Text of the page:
Ubiquiti UniFi Video System Review
Disclaimer: Ubiquiti sent me the items featured here so that I could tell you about them.
If you’ve heard of Ubiquiti before then it’s probably for their WiFi solutions – commercial and carrier-grade hardware. It’s the sort of thing that your local shopping centre or football stadium might use.
But there’s a growing number of us who have been putting Ubiquiti into our homes to enjoy great WiFi.
Ubiquiti also does a range of Video Security hardware: cameras, recorders and the software to use them. They’re predominately designed for those same commercial customers, but how well does it stack up against other, more consumer-grade solutions? That’s the challenge – and it’s what we’re here to find out.
Prosumer Design Decisions
The prosumer video space is a busy one right now, with many different companies all working to get in on the action. Two of the more popular contenders as Nest Cam and Ring Pro.
Both these devices are WiFi-only devices, which is the first difference with Ubiquiti, which is all wired. There’s no doubt that wireless is easier to install, which makes it good for consumers, but wired is a lot more stable and gives higher throughput, equally better quality.
The other difference is storage. Both the Nest Cam and the Ring Pro record your video to cloud storage. On the surface that’s easier to set-up and work with than something local, but there are a number of disadvantages:
- You don’t really know where your video is being stored and what it’s being used for.
- If you have multiple devices, all continually uploading to the cloud over WiFi, then you’re quickly going to do saturate your connection’s upload limit.
- Finally, there’s the commercial angle. Each new device you add is an additional monthly cost.
Ubiquiti do it differently. Video is stored locally, either using a computer you already have and their software, or with the NVR – Network Video Recorder – essentially a dedicated computer with their software pre-installed. This is another example of how Ubiquiti are different to other “home user” offerings – the design decisions are a little more complicated to set up but are technically better in terms of reliability and performance.
If you do decide to use the NVR you’ll get a box that can handle up to 50 cameras simultaneously, and that comes with a 2TB hard drive for storage. It’s definitely the easiest and most convenient option, and cheaper than building a new PC to act as a recorder, but if you already have a server with plenty of space then you might feel the additional cost isn’t worth it.
There are 3 different cameras in the UniFi video line-up. The G3 is weatherproof and delivers 1080p at 30 FP. It can be mounted either indoors or outdoors. There is a dome-style camera – the G3 Dome – which is indoor use only but is lower profile and can be mounted either on a wall or on a ceiling. The lens is adjustable depending on it’s been mounted. There is also a micro version of the G3 – the G3 Micro – which is a smaller, more discrete form factor and includes a speaker. (I’ve not included the G3 Micro in my review as I’ve not been able to get hands-on with it yet.)
All of the cameras have infra-red LEDs with automatic cut-over, and built-in microphones.
Installation is easy, once you understand that you need to run network cable. The G3 comes apart for mounting and adjustment with a rubber seal around the network cable to protect the camera from water ingress. The G3 Dome has a mounting place it snaps into with an optional metal plate if you’re mounting on the ceiling.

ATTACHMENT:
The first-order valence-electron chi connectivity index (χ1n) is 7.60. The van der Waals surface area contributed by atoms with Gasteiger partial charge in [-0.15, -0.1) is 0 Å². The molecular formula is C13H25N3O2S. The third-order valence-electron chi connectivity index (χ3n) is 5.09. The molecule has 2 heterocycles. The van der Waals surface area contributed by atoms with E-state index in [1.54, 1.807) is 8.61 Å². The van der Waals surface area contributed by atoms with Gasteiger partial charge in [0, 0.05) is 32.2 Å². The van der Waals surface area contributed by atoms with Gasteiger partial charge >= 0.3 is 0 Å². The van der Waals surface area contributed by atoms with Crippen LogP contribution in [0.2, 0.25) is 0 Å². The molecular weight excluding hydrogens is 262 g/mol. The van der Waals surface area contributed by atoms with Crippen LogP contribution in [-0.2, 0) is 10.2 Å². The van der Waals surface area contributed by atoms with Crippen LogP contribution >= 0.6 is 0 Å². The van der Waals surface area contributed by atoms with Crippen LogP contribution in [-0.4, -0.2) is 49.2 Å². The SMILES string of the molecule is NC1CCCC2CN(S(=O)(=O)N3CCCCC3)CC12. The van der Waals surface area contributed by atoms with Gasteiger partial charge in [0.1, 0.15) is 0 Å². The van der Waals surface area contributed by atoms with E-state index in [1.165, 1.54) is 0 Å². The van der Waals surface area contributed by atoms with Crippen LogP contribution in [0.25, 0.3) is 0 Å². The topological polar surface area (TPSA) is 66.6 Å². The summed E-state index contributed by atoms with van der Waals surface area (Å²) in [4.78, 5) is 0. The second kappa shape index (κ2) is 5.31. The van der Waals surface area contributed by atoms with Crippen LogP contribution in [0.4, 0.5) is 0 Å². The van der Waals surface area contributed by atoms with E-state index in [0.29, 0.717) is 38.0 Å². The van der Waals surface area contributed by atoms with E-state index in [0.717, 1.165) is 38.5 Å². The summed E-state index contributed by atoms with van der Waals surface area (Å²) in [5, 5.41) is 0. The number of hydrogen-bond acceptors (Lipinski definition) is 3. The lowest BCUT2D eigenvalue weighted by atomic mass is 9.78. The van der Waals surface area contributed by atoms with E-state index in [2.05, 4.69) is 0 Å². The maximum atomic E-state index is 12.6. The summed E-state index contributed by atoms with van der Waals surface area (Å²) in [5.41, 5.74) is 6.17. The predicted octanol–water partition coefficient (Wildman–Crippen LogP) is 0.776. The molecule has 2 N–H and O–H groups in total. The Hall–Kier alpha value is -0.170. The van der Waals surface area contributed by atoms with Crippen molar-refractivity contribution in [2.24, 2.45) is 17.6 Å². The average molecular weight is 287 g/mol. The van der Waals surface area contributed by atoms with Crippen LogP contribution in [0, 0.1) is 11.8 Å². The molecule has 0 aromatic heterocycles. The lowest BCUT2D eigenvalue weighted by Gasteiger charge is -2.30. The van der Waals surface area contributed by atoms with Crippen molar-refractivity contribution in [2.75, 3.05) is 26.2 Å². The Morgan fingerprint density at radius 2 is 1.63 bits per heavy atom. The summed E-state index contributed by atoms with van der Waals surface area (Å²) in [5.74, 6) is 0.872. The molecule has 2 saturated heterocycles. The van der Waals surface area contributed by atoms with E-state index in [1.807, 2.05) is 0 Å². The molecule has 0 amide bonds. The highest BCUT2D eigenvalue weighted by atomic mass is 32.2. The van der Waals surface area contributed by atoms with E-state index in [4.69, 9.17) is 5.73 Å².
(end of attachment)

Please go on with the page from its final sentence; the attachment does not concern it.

Everything is controlled by the UniFi video software which is a website running locally, either on the NVR or your own server. This is also where you set everything up.
Setup is simple – as soon as the cameras are plugged into the network they appear and once ‘adopted’ they can be used and adjusted. There are numerous settings to control brightness, contrast, sharpness, orientation, and so on.
This is also where you can set alerts, either via email or via push notification with the mobile app. You can receive alerts when cameras are disconnected or on motion.
This brings me nicely onto Motion Configuration which I think is a really powerful feature of the system. For each camera, you can define a motion zone and sensitivity. You can test these settings in real-time by seeing a chart of motion and when the trigger threshold is reached. This means you can really fine-tune the zones to reduce false positives.
Footage from the cameras is accessible from the UniFi software by searching either by camera type or date/time, and can be downloaded as MP4 files.
They can also be accessed via the mobile app. By using the UniFi Video Cloud – which there is no charge for – a secure link is made from the Video software running on your network to wherever you are in the world, enabling you to view and manage your cameras remotely. It’s a neat idea and doesn’t involve month-on-month cloud storage fees.
So, is it good for home use? I think that if you already like Ubiquiti WiFi hardware then you’ll like this: it’s clearly from the same stable. It’s been rock solid for the month or so that I’ve been running it. During that time there have been several updates to the firmware and management software, which tells me Ubiquiti are actively working on it and on bringing more features.
It would be good to see some more features in the Dashboard, for instance, multi-view playback and geo-fencing. As a developer, it would be great to see API support and some integration with other systems such as IFTTT. It’s these features not being there that remind you that this system was designed for commercial use first, and prosumers second.
That said, the UniFi Video solution is a great choice for home use if you don’t mind running cable. It’s worth running that cable for high-quality, reliable video recordings which you can either leave alone or play with the many configuration options.